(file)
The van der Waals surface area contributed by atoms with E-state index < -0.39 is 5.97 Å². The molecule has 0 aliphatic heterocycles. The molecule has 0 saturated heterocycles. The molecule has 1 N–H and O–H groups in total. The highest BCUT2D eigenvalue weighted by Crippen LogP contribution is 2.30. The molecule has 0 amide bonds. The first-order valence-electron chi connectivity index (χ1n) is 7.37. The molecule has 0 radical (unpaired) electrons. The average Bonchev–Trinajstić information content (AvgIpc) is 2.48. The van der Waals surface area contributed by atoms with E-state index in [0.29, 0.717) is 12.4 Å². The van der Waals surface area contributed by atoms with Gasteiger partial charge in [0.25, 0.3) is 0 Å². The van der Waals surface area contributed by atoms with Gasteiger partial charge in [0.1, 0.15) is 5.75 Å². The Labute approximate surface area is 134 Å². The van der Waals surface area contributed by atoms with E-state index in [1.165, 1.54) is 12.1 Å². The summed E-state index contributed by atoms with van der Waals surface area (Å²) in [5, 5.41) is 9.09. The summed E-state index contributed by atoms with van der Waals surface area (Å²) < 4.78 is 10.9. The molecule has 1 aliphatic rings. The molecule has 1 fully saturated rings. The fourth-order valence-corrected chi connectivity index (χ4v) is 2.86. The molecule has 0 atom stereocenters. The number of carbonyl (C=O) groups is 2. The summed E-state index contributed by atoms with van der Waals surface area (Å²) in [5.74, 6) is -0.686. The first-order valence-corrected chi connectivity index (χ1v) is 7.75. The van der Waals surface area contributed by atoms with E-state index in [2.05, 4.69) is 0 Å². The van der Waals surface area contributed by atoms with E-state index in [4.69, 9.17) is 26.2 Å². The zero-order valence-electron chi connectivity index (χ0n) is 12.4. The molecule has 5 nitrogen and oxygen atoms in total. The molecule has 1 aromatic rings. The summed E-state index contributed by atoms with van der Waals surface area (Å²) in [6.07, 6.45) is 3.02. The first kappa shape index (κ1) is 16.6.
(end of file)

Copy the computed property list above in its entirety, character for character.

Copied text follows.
The van der Waals surface area contributed by atoms with E-state index < -0.39 is 5.97 Å². The molecule has 0 aliphatic heterocycles. The molecule has 0 saturated heterocycles. The molecule has 1 N–H and O–H groups in total. The highest BCUT2D eigenvalue weighted by Crippen LogP contribution is 2.30. The molecule has 0 amide bonds. The first-order valence-electron chi connectivity index (χ1n) is 7.37. The molecule has 0 radical (unpaired) electrons. The average Bonchev–Trinajstić information content (AvgIpc) is 2.48. The van der Waals surface area contributed by atoms with E-state index in [0.29, 0.717) is 12.4 Å². The van der Waals surface area contributed by atoms with Gasteiger partial charge in [0.25, 0.3) is 0 Å². The van der Waals surface area contributed by atoms with Gasteiger partial charge in [0.1, 0.15) is 5.75 Å². The Labute approximate surface area is 134 Å². The van der Waals surface area contributed by atoms with E-state index in [1.165, 1.54) is 12.1 Å². The summed E-state index contributed by atoms with van der Waals surface area (Å²) in [5, 5.41) is 9.09. The summed E-state index contributed by atoms with van der Waals surface area (Å²) < 4.78 is 10.9. The molecule has 1 aliphatic rings. The molecule has 1 fully saturated rings. The fourth-order valence-corrected chi connectivity index (χ4v) is 2.86. The molecule has 0 atom stereocenters. The number of carbonyl (C=O) groups is 2. The summed E-state index contributed by atoms with van der Waals surface area (Å²) in [5.74, 6) is -0.686. The first-order valence-corrected chi connectivity index (χ1v) is 7.75. The van der Waals surface area contributed by atoms with E-state index in [2.05, 4.69) is 0 Å². The van der Waals surface area contributed by atoms with E-state index in [4.69, 9.17) is 26.2 Å². The zero-order valence-electron chi connectivity index (χ0n) is 12.4. The molecule has 5 nitrogen and oxygen atoms in total. The molecule has 1 aromatic rings. The summed E-state index contributed by atoms with van der Waals surface area (Å²) in [6.07, 6.45) is 3.02. The first kappa shape index (κ1) is 16.6.